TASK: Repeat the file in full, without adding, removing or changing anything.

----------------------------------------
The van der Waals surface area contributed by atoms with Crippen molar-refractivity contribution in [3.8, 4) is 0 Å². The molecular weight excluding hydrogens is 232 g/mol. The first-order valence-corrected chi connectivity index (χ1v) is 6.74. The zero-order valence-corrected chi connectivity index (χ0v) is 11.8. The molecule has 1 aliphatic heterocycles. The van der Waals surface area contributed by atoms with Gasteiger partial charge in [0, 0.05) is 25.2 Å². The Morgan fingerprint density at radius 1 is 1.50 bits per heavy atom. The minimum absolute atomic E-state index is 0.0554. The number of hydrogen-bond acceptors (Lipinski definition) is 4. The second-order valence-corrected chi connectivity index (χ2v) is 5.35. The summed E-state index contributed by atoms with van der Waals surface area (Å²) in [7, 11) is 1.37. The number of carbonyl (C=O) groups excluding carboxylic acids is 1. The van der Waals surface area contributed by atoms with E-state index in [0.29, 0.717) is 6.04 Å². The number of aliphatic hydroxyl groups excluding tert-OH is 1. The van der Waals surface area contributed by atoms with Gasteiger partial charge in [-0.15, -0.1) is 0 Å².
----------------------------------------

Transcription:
The van der Waals surface area contributed by atoms with Crippen molar-refractivity contribution in [3.8, 4) is 0 Å². The molecular weight excluding hydrogens is 232 g/mol. The first-order valence-corrected chi connectivity index (χ1v) is 6.74. The zero-order valence-corrected chi connectivity index (χ0v) is 11.8. The molecule has 1 aliphatic heterocycles. The van der Waals surface area contributed by atoms with Gasteiger partial charge in [0, 0.05) is 25.2 Å². The Morgan fingerprint density at radius 1 is 1.50 bits per heavy atom. The minimum absolute atomic E-state index is 0.0554. The number of hydrogen-bond acceptors (Lipinski definition) is 4. The second-order valence-corrected chi connectivity index (χ2v) is 5.35. The summed E-state index contributed by atoms with van der Waals surface area (Å²) in [7, 11) is 1.37. The number of carbonyl (C=O) groups excluding carboxylic acids is 1. The van der Waals surface area contributed by atoms with E-state index in [0.29, 0.717) is 6.04 Å². The number of aliphatic hydroxyl groups excluding tert-OH is 1. The van der Waals surface area contributed by atoms with Gasteiger partial charge in [-0.15, -0.1) is 0 Å².